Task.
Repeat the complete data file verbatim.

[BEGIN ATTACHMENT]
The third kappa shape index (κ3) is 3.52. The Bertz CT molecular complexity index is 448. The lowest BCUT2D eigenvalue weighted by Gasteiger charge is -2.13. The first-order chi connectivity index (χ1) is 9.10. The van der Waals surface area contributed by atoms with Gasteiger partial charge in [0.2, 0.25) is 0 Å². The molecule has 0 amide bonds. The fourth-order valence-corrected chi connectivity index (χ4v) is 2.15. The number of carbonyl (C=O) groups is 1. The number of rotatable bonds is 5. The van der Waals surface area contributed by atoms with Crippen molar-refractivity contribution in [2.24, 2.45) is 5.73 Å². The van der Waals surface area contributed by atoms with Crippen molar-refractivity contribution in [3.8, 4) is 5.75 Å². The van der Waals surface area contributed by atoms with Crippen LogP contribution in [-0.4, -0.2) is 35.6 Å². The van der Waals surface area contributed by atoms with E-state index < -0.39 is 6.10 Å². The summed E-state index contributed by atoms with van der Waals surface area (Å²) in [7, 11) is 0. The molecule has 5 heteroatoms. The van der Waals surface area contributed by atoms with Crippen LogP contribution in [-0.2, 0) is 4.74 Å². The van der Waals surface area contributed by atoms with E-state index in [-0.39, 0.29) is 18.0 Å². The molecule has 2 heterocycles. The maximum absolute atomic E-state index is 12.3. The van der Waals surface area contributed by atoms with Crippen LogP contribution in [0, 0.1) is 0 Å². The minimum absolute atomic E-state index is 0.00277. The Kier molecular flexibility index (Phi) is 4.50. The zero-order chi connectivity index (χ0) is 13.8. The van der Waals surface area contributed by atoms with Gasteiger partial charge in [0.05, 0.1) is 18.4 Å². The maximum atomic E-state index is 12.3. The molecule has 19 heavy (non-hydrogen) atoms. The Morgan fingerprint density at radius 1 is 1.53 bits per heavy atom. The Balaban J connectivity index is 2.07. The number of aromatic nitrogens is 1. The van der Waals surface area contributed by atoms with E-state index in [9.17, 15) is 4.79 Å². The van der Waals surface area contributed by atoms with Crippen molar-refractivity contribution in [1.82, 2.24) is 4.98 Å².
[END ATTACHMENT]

The third kappa shape index (κ3) is 3.52. The Bertz CT molecular complexity index is 448. The lowest BCUT2D eigenvalue weighted by Gasteiger charge is -2.13. The first-order chi connectivity index (χ1) is 9.10. The van der Waals surface area contributed by atoms with Gasteiger partial charge in [0.2, 0.25) is 0 Å². The molecule has 0 amide bonds. The fourth-order valence-corrected chi connectivity index (χ4v) is 2.15. The number of carbonyl (C=O) groups is 1. The number of rotatable bonds is 5. The van der Waals surface area contributed by atoms with Crippen molar-refractivity contribution in [2.24, 2.45) is 5.73 Å². The van der Waals surface area contributed by atoms with Crippen molar-refractivity contribution in [3.8, 4) is 5.75 Å². The van der Waals surface area contributed by atoms with Crippen LogP contribution in [-0.4, -0.2) is 35.6 Å². The van der Waals surface area contributed by atoms with E-state index < -0.39 is 6.10 Å². The summed E-state index contributed by atoms with van der Waals surface area (Å²) in [7, 11) is 0. The molecule has 5 heteroatoms. The van der Waals surface area contributed by atoms with Crippen LogP contribution in [-0.2, 0) is 4.74 Å². The van der Waals surface area contributed by atoms with E-state index in [-0.39, 0.29) is 18.0 Å². The molecule has 2 heterocycles. The maximum absolute atomic E-state index is 12.3. The van der Waals surface area contributed by atoms with Crippen LogP contribution in [0, 0.1) is 0 Å². The minimum absolute atomic E-state index is 0.00277. The Kier molecular flexibility index (Phi) is 4.50. The zero-order chi connectivity index (χ0) is 13.8. The van der Waals surface area contributed by atoms with Gasteiger partial charge in [0.05, 0.1) is 18.4 Å². The maximum atomic E-state index is 12.3. The molecule has 19 heavy (non-hydrogen) atoms. The Morgan fingerprint density at radius 1 is 1.53 bits per heavy atom. The Balaban J connectivity index is 2.07. The number of aromatic nitrogens is 1. The van der Waals surface area contributed by atoms with E-state index in [9.17, 15) is 4.79 Å². The van der Waals surface area contributed by atoms with Crippen molar-refractivity contribution in [1.82, 2.24) is 4.98 Å².